Senate Filibuster Debate Roils Chamber - 7 minutes read

WASHINGTON — For months, as Democrats contemplated capturing control of the White House and the Senate and finally being in a position to push through their agenda without Republican interference, centrists like Senator Jon Tester of Montana have warned that they would not join their party in jettisoning the filibuster, the ultimate weapon of mass obstruction, to clear the way.
But now that President Biden is in office and Democrats have taken hold of the Senate, even Mr. Tester, who sees the filibuster as a crucial mechanism to force the sort of bipartisan compromise that is sorely needed, says his determination to preserve it is not unconditional.
“I feel pretty damn strongly, but I will also tell you this: I am here to get things done,” Mr. Tester said in an interview. “If all that happens is filibuster after filibuster, roadblock after roadblock, then my opinion may change.”
Mr. Tester is at the center of a rapidly developing showdown over the fate of the filibuster, the signature feature of the Senate — a once rarely employed weapon now used routinely to stall action in the gridlocked institution — that holds heavy consequences for Mr. Biden’s presidency.

Before the Senate can get down to business under new Democratic management, Senator Mitch McConnell, the Kentucky Republican and new minority leader, has forced a confrontation over the rule — which effectively imposes a 60-vote threshold to take any action — by refusing to cooperate in organizing the Senate unless Democrats promise not to gut it.
Senator Chuck Schumer, Democrat of New York and the new majority leader, has rebuffed the demand, which has infuriated Democrats who regard it as evidence that Mr. McConnell intends to obstruct Mr. Biden’s proposals on pandemic relief, immigration, climate change, health care and more.
“Mitch McConnell will not dictate to the Senate what we should do and how we should proceed,” Mr. Schumer said Sunday. “McConnell is no longer the majority leader.”
The stalemate has created a bizarre situation in which most Senate committees are frozen under Republican control and new senators cannot be seated on the panels even though Democrats now command the Senate majority.
Beyond the immediate logistical effects, the feud reflects a challenging dynamic in the 50-50 Senate for Mr. Biden. By holding out against Democrats eager to take charge, Mr. McConnell is exercising what leverage he has. But he is also foreshadowing an eventual clash in the chamber that might otherwise have taken months to unfold over how aggressive Democrats should be in seeking to accomplish Mr. Biden’s top priorities.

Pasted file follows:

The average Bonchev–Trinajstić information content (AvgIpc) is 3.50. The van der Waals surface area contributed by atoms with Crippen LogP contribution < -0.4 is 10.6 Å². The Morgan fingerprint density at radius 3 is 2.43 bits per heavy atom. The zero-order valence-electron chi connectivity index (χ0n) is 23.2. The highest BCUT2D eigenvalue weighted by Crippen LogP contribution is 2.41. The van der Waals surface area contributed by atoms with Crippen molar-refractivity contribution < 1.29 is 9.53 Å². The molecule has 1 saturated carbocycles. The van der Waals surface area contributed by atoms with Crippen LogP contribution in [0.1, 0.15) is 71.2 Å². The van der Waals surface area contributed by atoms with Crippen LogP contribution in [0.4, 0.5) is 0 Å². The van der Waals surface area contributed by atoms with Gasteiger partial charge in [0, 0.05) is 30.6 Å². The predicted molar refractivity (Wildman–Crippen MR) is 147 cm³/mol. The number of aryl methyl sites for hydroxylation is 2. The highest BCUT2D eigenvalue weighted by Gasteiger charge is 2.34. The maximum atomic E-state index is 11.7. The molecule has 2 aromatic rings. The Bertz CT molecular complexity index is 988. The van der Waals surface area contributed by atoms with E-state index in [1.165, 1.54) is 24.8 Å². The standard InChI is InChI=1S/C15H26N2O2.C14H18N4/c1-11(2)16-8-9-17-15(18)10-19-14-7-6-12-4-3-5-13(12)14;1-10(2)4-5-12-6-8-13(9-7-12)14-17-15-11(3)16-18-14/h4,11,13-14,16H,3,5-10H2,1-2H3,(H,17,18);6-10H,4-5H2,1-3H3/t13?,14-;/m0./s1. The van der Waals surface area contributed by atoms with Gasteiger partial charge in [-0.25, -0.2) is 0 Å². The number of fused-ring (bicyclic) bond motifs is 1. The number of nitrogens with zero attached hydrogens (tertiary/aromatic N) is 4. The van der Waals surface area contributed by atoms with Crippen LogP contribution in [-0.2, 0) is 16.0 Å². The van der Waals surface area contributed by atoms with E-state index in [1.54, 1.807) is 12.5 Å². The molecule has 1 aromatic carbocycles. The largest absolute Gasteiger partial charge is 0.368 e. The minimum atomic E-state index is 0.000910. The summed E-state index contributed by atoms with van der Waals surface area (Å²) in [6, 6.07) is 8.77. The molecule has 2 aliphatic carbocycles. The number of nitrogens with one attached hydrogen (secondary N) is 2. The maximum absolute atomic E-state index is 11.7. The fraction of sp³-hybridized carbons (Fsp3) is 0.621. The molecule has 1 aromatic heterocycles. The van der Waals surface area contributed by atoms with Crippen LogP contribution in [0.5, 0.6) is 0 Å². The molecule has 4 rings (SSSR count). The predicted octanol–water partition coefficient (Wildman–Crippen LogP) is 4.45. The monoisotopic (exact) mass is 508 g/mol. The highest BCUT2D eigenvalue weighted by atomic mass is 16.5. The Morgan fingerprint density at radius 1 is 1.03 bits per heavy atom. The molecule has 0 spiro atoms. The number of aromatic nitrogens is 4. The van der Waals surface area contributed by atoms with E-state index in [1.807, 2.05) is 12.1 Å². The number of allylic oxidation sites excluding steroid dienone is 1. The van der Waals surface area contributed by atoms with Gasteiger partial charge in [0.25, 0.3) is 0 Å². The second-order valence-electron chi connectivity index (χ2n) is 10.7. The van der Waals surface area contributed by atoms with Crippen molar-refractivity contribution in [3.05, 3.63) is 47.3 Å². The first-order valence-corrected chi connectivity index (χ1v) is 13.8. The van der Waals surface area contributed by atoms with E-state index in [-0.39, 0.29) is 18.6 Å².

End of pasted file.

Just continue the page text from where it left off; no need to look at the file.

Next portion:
Democrats say they must retain at least the threat that they could one day end the filibuster, arguing that bowing to Mr. McConnell’s demand now would only embolden Republicans to deploy it constantly, without fear of retaliation.
“Well, that’s a non-starter, because if we gave him that, then the filibuster would be on everything, every day,” Senator Richard J. Durbin of Illinois, the No. 2 Senate Democrat, said Sunday on NBC’s “Meet the Press."
At issue is a rule that is at the heart of the consensus-driven Senate, which effectively mandates that any legislation draw 60 votes to advance. But like everything else in the chamber, the rule itself is subject to change if senators agree. As the majority party, Democrats could move to eliminate the filibuster and force through a change to the rules on a simple majority vote — a move known as detonating the “nuclear option” — if all 50 of their members held together and Vice President Kamala D. Harris cast the tiebreaking vote.
As chances rose over the past year that Democrats could win control of the White House and Congress, speculation mounted over whether they would take such action should Republicans dig in against Mr. Biden. But no one anticipated that Mr. McConnell would bring the fight to a boil right from the start by entangling the filibuster in the basic work of setting up the Senate for the next two years through what is known as an organizing resolution, which requires Senate approval.
Updated Jan. 25, 2021, 11:13 a.m. ET